post #4 of 15

 

Rytek Kutas doesn't include nitrites in his fresh kielbasa recipe. I looked. I thought he might provide a bench mark. My book is from 1976. 

 

My family has made the same nitrite & nitrate free kielbasa recipe for hundreds of years and brought it over with them, over a hundred years ago. I published it here, a while back.  I myself, first put my hand in it over 70 years ago but all this back & forth about safety, has me rethinking.

 

Fresh sausage does not need cure, but it has to go through the danger zone in 4 hours, and has to be cooked to 160 degrees. As long as you do this you are perfectly safe.

post #5 of 15

When you put nitrites or nitrates in sausage it is not fresh sausage anymore. Thats why it not in the book. Nitrites and nitrates are added to allow longer cooking times durring the smoking process. I am not an expert on cures but i know TQ has nitrite and nitrate in which you need to cut back on the salt content. as with cure # 1 you can control the salt ammount by adding what you need. It doesnt add salt flavor when added..... Hopefully someone will chime in and better explain it and hopefully I will learn something too

 

edit.... wow 4 replies before i hit submit..... talk about on the ball......

 

Good questions

 

Joe

post #6 of 15
Thread Starter 

Thank you for the input.  Here's one of my concerns: I poach my sausage. I do not boil it. I do not bake it. I hardly fry it.

 

I always put the kielbasa in a skillet and add water half way up the side of the sausage.

 

It is simmered....not boiled.....for a scant 8 minutes.

 

Then it is turned to the other side and repeated.

 

I might quickly brown it in the skillet, using grease.

 

I haven't a clue as to the possibility of 140/4 and have never probed for 160.

 

I use wine, cheese and a myriad of spices. I have a delicate approach to preparation so that the balance is as intact as possible. I do not want ingredients leeching out or baked to a crisp. It only just occurred to me, that I might be flirting with a potential disaster.  I thought that nitrite would afford a modicum of stability and safety.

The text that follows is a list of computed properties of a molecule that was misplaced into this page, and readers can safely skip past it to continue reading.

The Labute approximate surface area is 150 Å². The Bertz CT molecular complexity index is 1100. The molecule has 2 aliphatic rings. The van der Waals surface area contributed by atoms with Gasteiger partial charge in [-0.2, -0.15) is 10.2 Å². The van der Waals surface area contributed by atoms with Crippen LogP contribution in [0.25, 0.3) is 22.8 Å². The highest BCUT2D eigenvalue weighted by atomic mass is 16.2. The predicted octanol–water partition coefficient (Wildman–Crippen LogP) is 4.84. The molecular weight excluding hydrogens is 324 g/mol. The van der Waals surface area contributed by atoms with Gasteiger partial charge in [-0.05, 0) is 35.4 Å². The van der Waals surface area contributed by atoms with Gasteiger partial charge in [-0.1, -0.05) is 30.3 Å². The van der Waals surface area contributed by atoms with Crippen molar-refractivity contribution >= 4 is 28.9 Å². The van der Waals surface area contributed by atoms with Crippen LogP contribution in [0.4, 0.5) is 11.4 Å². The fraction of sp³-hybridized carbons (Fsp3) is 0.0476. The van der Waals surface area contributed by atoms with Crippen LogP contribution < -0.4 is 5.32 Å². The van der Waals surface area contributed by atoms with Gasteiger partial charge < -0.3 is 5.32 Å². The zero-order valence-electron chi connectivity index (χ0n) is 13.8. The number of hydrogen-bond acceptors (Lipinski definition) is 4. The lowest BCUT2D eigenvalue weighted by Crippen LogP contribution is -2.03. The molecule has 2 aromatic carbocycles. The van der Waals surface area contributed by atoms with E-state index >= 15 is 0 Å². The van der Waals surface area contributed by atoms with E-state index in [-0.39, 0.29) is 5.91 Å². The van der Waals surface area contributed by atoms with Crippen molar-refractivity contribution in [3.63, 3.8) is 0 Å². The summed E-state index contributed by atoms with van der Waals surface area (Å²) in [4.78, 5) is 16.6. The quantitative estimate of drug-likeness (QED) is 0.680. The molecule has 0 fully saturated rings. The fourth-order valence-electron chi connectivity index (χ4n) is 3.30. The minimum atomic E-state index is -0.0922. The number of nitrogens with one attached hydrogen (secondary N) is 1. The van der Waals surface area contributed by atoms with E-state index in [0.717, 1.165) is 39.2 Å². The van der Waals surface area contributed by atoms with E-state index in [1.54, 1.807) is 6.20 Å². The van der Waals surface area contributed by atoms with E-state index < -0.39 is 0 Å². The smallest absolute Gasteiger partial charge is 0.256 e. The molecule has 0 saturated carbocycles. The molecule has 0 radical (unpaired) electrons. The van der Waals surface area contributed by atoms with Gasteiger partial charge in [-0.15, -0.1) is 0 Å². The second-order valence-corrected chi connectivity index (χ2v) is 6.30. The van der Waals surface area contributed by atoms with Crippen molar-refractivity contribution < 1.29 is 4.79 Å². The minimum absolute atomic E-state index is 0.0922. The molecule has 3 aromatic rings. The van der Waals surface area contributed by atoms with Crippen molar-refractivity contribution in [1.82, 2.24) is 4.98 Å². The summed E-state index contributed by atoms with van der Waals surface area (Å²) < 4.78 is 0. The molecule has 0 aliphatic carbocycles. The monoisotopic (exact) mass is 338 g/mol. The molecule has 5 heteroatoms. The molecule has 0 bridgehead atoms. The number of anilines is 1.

I just caught myself in a reread. I say "kielbasa" for all sausage. It's the Polish in me. It confuse some people. 

 

Rich

post #7 of 15

Rich, The way you are cooking your Families Kielbasa, 8 minutes per side with water, will get the Kielbasa cooked just Great, no cure needed...Dad used the same technique for Fresh Kielbasa...Yum!   Happy Thankgiving...JJ

post #8 of 15

Here's some really interesting reading....

 

 

http://lpoli.50webs.com/index.htm

 

 

http://www.wedlinydomowe.com/

 

 

Gobble Gobble!!!

 

 

   Craig

post #9 of 15

Looks like all good info to me----I have to agree with all above.

 

 

Bear

post #10 of 15
Thread Starter 

Jimmy,

How does this sound to you: Place a ring of my family kielbasa in the turkey's cavity and smoke it with the bird?  I normally put a quartered onion, a quartered apple and a sliced lemon in there.

post #11 of 15
Quote:
Originally Posted by Kielbasa Kid View Post

Enlighten me please. I have never used nitrites and nitrates in my sausage.

 

Nitrate colours the sausage red????  Right???

 

Nitrite is colourless???  Right???

 

I do not want "red" fresh kielbasa.

 

Cure #1 is nitrite???  Right???

 

Use 1/2 tsp per 10 lbs of meat???  Right???

 

How much salt will this replace in a recipe???

 

Will over-salting be an issue???

 

Should I juss fuhgeduhboudit??? 

 

I tawwt I'd ax yizz.help.gif

 

Rytek Kutas doesn't include nitrites in his fresh kielbasa recipe. I looked. I thought he might provide a bench mark. My book is from 1976. 

 

My family has made the same nitrite & nitrate free kielbasa recipe for hundreds of years and brought it over with them, over a hundred years ago. I published it here, a while back.  I myself, first put my hand in it over 70 years ago but all this back & forth about safety, has me rethinking.

 

Better late than never.

 

Rich


priceless......richtee needs to chime in here....

 

post #12 of 15
Quote:
Originally Posted by Chef JimmyJ View Post

Rich, The way you are cooking your Families Kielbasa, 8 minutes per side with water, will get the Kielbasa cooked just Great, no cure needed...Dad used the same technique for Fresh Kielbasa...Yum!   Happy Thankgiving...JJ



 

Ditto. Unless you are smoking it there is no need for you to use any cure Rich.

post #13 of 15

You need a thermometer for your fresh kielbasa, not nitrite.

 

post #14 of 15
Thread Starter 

A "thermometer" defeats the purpose of poaching. All the goodness bleeds out. Try it with a banger and it's shower time.jaw-dropping.gif

post #15 of 15

Naw!

I use a remote thermometer in the end of one of the sausages.

That sausage is just as juicy as all the rest.

Never over-cooked, never under-cooked, always perfect.